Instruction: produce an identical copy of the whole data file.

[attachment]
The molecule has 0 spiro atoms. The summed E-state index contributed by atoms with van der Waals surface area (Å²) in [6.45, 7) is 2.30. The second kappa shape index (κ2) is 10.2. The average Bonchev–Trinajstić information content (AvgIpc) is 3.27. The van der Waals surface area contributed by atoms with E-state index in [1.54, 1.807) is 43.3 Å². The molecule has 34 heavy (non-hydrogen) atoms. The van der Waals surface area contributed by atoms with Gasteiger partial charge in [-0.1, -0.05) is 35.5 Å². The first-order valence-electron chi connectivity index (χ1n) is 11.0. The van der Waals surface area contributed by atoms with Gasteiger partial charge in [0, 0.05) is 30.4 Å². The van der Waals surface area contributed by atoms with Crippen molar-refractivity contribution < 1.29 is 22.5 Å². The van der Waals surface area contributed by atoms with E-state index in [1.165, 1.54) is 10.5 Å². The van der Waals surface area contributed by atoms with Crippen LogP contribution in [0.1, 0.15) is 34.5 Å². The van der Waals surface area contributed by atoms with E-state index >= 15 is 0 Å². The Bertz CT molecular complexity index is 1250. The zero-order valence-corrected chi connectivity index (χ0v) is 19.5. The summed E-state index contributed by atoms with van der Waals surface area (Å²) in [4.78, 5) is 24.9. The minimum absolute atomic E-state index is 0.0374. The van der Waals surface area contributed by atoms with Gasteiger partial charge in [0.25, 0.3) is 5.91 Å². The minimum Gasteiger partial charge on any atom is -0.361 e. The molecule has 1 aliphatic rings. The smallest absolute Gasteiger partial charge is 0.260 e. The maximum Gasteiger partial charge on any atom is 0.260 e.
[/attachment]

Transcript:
The molecule has 0 spiro atoms. The summed E-state index contributed by atoms with van der Waals surface area (Å²) in [6.45, 7) is 2.30. The second kappa shape index (κ2) is 10.2. The average Bonchev–Trinajstić information content (AvgIpc) is 3.27. The van der Waals surface area contributed by atoms with E-state index in [1.54, 1.807) is 43.3 Å². The molecule has 34 heavy (non-hydrogen) atoms. The van der Waals surface area contributed by atoms with Gasteiger partial charge in [-0.1, -0.05) is 35.5 Å². The first-order valence-electron chi connectivity index (χ1n) is 11.0. The van der Waals surface area contributed by atoms with Gasteiger partial charge in [0, 0.05) is 30.4 Å². The van der Waals surface area contributed by atoms with Crippen molar-refractivity contribution < 1.29 is 22.5 Å². The van der Waals surface area contributed by atoms with E-state index in [1.165, 1.54) is 10.5 Å². The van der Waals surface area contributed by atoms with Crippen LogP contribution in [0.1, 0.15) is 34.5 Å². The van der Waals surface area contributed by atoms with E-state index >= 15 is 0 Å². The Bertz CT molecular complexity index is 1250. The zero-order valence-corrected chi connectivity index (χ0v) is 19.5. The summed E-state index contributed by atoms with van der Waals surface area (Å²) in [4.78, 5) is 24.9. The minimum absolute atomic E-state index is 0.0374. The van der Waals surface area contributed by atoms with Gasteiger partial charge in [0.25, 0.3) is 5.91 Å². The minimum Gasteiger partial charge on any atom is -0.361 e. The molecule has 1 aliphatic rings. The smallest absolute Gasteiger partial charge is 0.260 e. The maximum Gasteiger partial charge on any atom is 0.260 e.